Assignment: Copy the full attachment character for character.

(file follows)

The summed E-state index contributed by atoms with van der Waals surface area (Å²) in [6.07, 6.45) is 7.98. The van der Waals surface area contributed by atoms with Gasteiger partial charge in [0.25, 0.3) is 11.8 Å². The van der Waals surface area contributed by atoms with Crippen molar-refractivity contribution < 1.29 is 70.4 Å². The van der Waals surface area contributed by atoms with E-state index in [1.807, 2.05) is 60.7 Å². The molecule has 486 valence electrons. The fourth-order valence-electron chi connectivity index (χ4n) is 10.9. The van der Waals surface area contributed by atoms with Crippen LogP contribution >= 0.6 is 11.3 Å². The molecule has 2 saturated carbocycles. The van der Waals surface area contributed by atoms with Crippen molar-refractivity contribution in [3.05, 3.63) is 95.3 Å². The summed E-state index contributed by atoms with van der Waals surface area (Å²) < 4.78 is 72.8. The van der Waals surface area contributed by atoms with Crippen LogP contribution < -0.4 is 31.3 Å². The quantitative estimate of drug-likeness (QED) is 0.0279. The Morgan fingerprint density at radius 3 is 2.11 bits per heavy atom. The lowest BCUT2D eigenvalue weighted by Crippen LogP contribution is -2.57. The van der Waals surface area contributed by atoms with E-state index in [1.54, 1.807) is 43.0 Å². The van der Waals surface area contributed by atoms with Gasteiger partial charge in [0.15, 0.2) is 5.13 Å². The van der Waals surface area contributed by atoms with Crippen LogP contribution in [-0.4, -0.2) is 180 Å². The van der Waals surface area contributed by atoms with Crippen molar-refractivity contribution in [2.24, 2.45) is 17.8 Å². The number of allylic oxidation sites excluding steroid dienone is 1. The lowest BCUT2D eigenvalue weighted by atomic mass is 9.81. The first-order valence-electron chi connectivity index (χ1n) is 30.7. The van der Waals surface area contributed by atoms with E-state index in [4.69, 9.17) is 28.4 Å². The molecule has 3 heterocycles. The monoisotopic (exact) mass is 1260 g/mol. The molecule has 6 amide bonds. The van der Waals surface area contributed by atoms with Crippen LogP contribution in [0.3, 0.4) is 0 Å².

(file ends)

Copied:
The summed E-state index contributed by atoms with van der Waals surface area (Å²) in [6.07, 6.45) is 7.98. The van der Waals surface area contributed by atoms with Gasteiger partial charge in [0.25, 0.3) is 11.8 Å². The van der Waals surface area contributed by atoms with Crippen molar-refractivity contribution < 1.29 is 70.4 Å². The van der Waals surface area contributed by atoms with E-state index in [1.807, 2.05) is 60.7 Å². The molecule has 486 valence electrons. The fourth-order valence-electron chi connectivity index (χ4n) is 10.9. The van der Waals surface area contributed by atoms with Crippen LogP contribution >= 0.6 is 11.3 Å². The molecule has 2 saturated carbocycles. The van der Waals surface area contributed by atoms with Crippen molar-refractivity contribution in [3.05, 3.63) is 95.3 Å². The summed E-state index contributed by atoms with van der Waals surface area (Å²) < 4.78 is 72.8. The van der Waals surface area contributed by atoms with Crippen LogP contribution < -0.4 is 31.3 Å². The quantitative estimate of drug-likeness (QED) is 0.0279. The Morgan fingerprint density at radius 3 is 2.11 bits per heavy atom. The lowest BCUT2D eigenvalue weighted by Crippen LogP contribution is -2.57. The van der Waals surface area contributed by atoms with E-state index in [1.54, 1.807) is 43.0 Å². The van der Waals surface area contributed by atoms with Gasteiger partial charge in [0.15, 0.2) is 5.13 Å². The van der Waals surface area contributed by atoms with Crippen LogP contribution in [-0.4, -0.2) is 180 Å². The van der Waals surface area contributed by atoms with Crippen molar-refractivity contribution in [2.24, 2.45) is 17.8 Å². The number of allylic oxidation sites excluding steroid dienone is 1. The lowest BCUT2D eigenvalue weighted by atomic mass is 9.81. The first-order valence-electron chi connectivity index (χ1n) is 30.7. The van der Waals surface area contributed by atoms with E-state index in [4.69, 9.17) is 28.4 Å². The molecule has 3 heterocycles. The monoisotopic (exact) mass is 1260 g/mol. The molecule has 6 amide bonds. The van der Waals surface area contributed by atoms with Crippen LogP contribution in [0.3, 0.4) is 0 Å².